The William Hoy Story, how a deaf baseball player changed the game


the

Remarkable

story

All William Ellsworth Hoy wanted to do was play baseball. After losing out on a spot on the local deaf team, William practiced even harder--eventually earning a position on a professional team. But his struggle was far from over. In addition to the prejudice Hoy faced, he could not hear the umpires' calls. One day he asked the umpire to use hand signals: strike, ball, out. That day he not only got on base but also changed the way the game was played forever. William "Dummy" Hoy became one of the greatest and most beloved players of his time!

HONORS FOR THE WILLIAM HOY STORY

Winner - 2017 Storytelling World Resource Award Honor Book

Finalist - 2017 North Texas Book Festival Best Children's Books

2016 New York Public Library Best Books for Kids

2017 Texas 2x2 Reading List

2017 Texas Topaz Nonfiction Reading List

2017 Best Children's Books of the Year, Bank Street College

2018 Illinois Monarch Award Master List

2018 Connecticut's Charter Oak Book Awards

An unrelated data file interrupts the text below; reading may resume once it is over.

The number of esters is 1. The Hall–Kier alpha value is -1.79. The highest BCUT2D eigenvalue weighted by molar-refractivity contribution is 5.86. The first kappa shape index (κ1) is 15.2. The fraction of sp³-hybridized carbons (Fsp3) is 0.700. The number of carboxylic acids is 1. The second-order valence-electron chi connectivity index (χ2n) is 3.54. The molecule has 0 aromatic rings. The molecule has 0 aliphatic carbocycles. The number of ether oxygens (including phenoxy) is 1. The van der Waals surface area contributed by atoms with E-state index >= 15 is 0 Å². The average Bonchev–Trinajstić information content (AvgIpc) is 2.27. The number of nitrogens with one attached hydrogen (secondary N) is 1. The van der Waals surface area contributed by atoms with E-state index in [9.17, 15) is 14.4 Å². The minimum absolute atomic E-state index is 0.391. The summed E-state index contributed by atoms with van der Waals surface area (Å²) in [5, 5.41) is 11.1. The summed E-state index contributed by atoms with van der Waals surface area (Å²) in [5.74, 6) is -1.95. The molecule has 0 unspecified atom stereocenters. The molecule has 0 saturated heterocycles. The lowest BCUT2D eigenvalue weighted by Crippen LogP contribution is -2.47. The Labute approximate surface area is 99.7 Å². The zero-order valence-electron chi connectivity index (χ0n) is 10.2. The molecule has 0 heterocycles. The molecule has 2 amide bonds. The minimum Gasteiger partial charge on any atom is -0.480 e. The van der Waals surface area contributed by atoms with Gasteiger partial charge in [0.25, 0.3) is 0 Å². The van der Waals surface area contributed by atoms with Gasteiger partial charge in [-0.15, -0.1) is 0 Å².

Do you want to join the campaign to get William Hoy in the National Baseball Hall of Fame where he would be the first deaf baseball player honored there? Send your letters and drawings to: 

James L. Gates Jr., Library Director 

National Baseball Hall of Fame and Museum 

25 Main Street 

Cooperstown, NY 13326

Send copies to Nancy on her contact page if you want your letters and drawings posted here, too! 


REVIEWS

Tuya’s bright cartoons give a solid sense of the period, as well as Hoy’s pride, satisfaction and some hurtful moments on his way to becoming “king of center field.”

- Publishers Weekly
The book is well told and charmingly illustrated in a semirealistic style that conveys Hoy’s emotions. Those who enjoyed Audrey Vernick’s Brothers at Bat: The True Story of an Amazing All-Brother Baseball Team will want to read this engaging biography.

- School Library Journal
This picture book offers a smoothly written text and simplified digital illustrations. A rewarding read-aloud choice for baseball fans.

- Booklist
Churnin tells Hoy’s story in sprightly, descriptive language that reaches to the heart of his courage and ingenuity. Tuya’s bright, flat, cartoon-simple illustrations complement the text perfectly, deftly capturing the era, Hoy’s emotional ups and downs, and his determination and spirit. A moving tribute to a hero.

- Kirkus Reviews
This feel-good story is simply told, and it will be fairly easy to follow even for youngsters unfamiliar with baseball.

- The Bulletin of the Center for Children's Books
[Churnin] tells William’s story patiently and clearly, with a wonderfully matter-of-fact tone about the ways a deaf person navigates life.

- New York Times Book Review